DevSecOps is, to a vast extent, a matter of changing culture and behaviours. Developers value new features; Ops value stability of operations; and security values as tiny as possible attack surfaces and are often ridiculed as perfect nay-sayers to any evolution. Uniting these opposite aspirations does not strike as easy-peasy.

Hence, a smart way to look at those challenges is people-process-tools:

  • Teams need to interact closely, with developers, Ops and security specialists pitching in throughout every iteration. Such timely and continuous interaction outputs better technology and enables nearly-effortless scale-up.
  • Rethink security integration that fits and enables short and iterative DevOps cycles. It is crucial to model and support the evolution of the organisation and its major technology processes along with agile approaches. Every time you push code, you potentially add new vulnerabilities to your service. While point-in-time penetration testing is a necessary step, it is not enough as it is too little too late.
  • Tool teams up. Automation is an integral aspect of DevOps, and the rate of change in software development has increased dramatically. Beware what you use the available tools for then: SAST comes from a time when only a few languages were in use; hence its value has declined over time. Yet, passing that control point remains a best practice. The vulnerability assessment is another low-hanging security fruit to peruse. Vulnerability scanning automation provides a prioritised list of what needs fixing. Thus, both SAST and vulnerability assessment are solid bricks for your defences; they are necessary yet insufficient.

Going the DevSecOps way is to adopt an approach which takes automation into account and ensures continuous security. Yes, we named bug bounty.

Bug bounty builds the bridge between DevOps and security

With development and operations processes revolving around a fast delivery cycle, security needs to input relevant feedback loops. Gaining insight into the rapidly-changing runtime environment gives security the ability to collaborate with development and operations to respond to an event before it becomes a threat.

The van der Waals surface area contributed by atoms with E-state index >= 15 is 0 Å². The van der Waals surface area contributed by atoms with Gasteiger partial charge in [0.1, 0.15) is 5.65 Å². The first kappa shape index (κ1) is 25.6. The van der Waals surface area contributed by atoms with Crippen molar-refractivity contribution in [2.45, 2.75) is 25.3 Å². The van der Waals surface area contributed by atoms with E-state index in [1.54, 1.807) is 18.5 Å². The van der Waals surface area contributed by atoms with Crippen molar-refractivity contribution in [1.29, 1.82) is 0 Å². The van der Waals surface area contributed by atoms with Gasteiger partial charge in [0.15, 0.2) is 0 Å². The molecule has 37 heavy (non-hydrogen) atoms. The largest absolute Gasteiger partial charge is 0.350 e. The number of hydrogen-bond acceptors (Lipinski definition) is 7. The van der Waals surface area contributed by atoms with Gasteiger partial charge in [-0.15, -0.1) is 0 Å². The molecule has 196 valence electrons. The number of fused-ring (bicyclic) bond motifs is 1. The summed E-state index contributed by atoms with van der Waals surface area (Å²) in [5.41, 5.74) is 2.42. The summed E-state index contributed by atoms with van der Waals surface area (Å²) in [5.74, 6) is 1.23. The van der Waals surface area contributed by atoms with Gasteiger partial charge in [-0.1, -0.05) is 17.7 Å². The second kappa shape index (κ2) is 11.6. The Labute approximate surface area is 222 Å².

Bug bounty provides the necessary scrutiny your fast delivery cycle requires. A well-managed group of ethical hackers does not boil down to “my code is seen by many eyeballs”. Crowdsourced security is, above all, many creative ways of examining the attack surface, and as many attack vectors, you will avoid falling victim to.

Bug bounty ensures continuous security by providing effortless integration of security reports in the pre-existing DevOps toolkit. Do you use Jira for your backlog? Great then, think of transforming those neat vulnerability reports in Security User Stories for your next sprint. Automating this inclusion is trivial—congrats, here’s to a first step on the DevSecOps path 😉

And it gets better. Think of your CI tests: they pass, even though they often pass like kidney stones. Now, imagine you run them in a bug bounty set-up with your preproduction as scope. Those same tests would be even more useful and fulfilling if you could run them on a platform where scrutiny from security experts is pervasive. And since you have already automated metrology and feedback, you can continue capitalising on that data—for this sprint and the future ones.

And, say, you were wondering how best to secure applications in a web context. In the real world, application-layer attacks often come in forms other than OWASP Top 10. Our ethical hackers spot complex web attack patterns and related business logic errors. Then, our clients leverage defence tooling to fix issues quickly.


We know you are impatient to learn more about protecting the DevSecOps way with bug bounty. Stay tuned for our next instalment! We will discuss actionable approaches to helping you embed continuous security in your CI/CD.